All are grown for clusters of five-petaled flowers like little hollyhocks (Alcea). Plants described here range from erect to sprawling; leaves are typically dark green, roundish to kidney-shaped, about 3 in. across. Basal leaves are shallowly lobed, stem leaves more deeply cut. Provide good drainage. Divide clumps every few years in spring or fall.
S. candida. Native to High Plains. To 23 ft. high, spreading by rhizomes to 112 ft. wide. Unbranched stems bear bluish green leaves to 8 in. across. Crowded spikes of white, 1-in. flowers in midsummer.
S. hybrids. Most sidalceas grown in gardens are hybrids involving S.candida, S. malviflora, and S. oregana (a species native to much of the western U.S.). They form clumps to about 2 ft. wide and bear 112- to 2-in. flowers; bloom all summer if deadheaded. Popular choices include 3-ft. 'Elsie Heugh', with fringed pale pink flowers; 212-ft. 'Loveliness' (shell-pink); 2- to 3-ft. 'Party Girl' (deep pink); 3-ft. 'Rosanna' (deep purplish pink); and 3-ft. 'William Smith' (salmon-tinted, deep rose-pink). 'Little Princess' is compact at just 1115 in. tall and about as wide; its profuse flowers are soft pink.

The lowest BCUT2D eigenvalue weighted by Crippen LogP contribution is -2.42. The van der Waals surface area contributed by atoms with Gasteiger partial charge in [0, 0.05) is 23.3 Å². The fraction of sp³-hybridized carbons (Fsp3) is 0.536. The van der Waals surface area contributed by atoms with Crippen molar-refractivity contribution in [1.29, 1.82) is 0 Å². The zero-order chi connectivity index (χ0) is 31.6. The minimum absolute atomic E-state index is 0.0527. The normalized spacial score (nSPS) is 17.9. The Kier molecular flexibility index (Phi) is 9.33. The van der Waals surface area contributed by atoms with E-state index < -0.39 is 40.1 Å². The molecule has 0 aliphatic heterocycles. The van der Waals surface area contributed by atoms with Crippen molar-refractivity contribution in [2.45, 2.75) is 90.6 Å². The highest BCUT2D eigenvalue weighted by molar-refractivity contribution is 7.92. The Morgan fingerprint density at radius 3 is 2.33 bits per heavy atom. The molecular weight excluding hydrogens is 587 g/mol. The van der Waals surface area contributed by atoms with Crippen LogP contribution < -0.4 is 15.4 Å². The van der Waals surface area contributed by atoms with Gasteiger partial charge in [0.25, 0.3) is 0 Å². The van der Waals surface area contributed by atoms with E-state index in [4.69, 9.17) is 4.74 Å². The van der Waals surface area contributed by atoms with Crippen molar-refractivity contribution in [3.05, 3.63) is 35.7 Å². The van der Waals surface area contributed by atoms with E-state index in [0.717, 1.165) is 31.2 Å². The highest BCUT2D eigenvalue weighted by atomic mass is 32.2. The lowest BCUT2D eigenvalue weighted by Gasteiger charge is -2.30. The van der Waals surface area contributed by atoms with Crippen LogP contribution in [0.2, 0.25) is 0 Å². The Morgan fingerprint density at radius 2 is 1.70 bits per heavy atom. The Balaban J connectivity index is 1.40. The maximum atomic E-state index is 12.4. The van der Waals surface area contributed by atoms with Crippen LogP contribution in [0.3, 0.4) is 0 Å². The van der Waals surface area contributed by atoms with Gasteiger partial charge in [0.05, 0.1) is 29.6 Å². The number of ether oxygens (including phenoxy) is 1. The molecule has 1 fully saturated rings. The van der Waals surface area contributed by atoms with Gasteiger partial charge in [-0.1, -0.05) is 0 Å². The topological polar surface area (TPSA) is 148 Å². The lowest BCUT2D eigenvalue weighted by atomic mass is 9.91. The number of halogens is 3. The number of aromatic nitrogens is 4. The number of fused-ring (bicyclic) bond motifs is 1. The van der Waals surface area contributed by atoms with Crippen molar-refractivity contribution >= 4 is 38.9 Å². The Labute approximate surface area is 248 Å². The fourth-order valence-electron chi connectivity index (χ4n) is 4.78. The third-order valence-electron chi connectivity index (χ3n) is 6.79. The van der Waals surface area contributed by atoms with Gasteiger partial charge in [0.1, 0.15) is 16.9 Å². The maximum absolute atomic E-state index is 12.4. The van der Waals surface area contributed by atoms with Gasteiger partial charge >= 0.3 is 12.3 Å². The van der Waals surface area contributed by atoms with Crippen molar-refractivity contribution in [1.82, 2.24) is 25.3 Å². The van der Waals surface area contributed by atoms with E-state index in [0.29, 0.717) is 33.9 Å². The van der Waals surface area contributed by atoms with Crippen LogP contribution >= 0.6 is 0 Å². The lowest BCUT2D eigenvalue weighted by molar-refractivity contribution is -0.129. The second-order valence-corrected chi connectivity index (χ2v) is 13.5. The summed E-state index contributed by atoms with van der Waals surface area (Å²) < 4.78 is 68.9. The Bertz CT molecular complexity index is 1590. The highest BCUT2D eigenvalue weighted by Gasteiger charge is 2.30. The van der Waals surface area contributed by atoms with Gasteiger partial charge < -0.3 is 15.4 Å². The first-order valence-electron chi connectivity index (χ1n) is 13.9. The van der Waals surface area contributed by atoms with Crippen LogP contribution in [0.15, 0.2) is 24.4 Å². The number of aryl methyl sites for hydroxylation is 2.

S. malviflora. CHECKER- BLOOM. Native to Oregon, California, Baja California. May grow erect to 2 ft. high and wide; or may sprawl and spread more widely by rooting at the nodes. Pink or purplish pink, 2-in. flowers in early spring. Moderate water.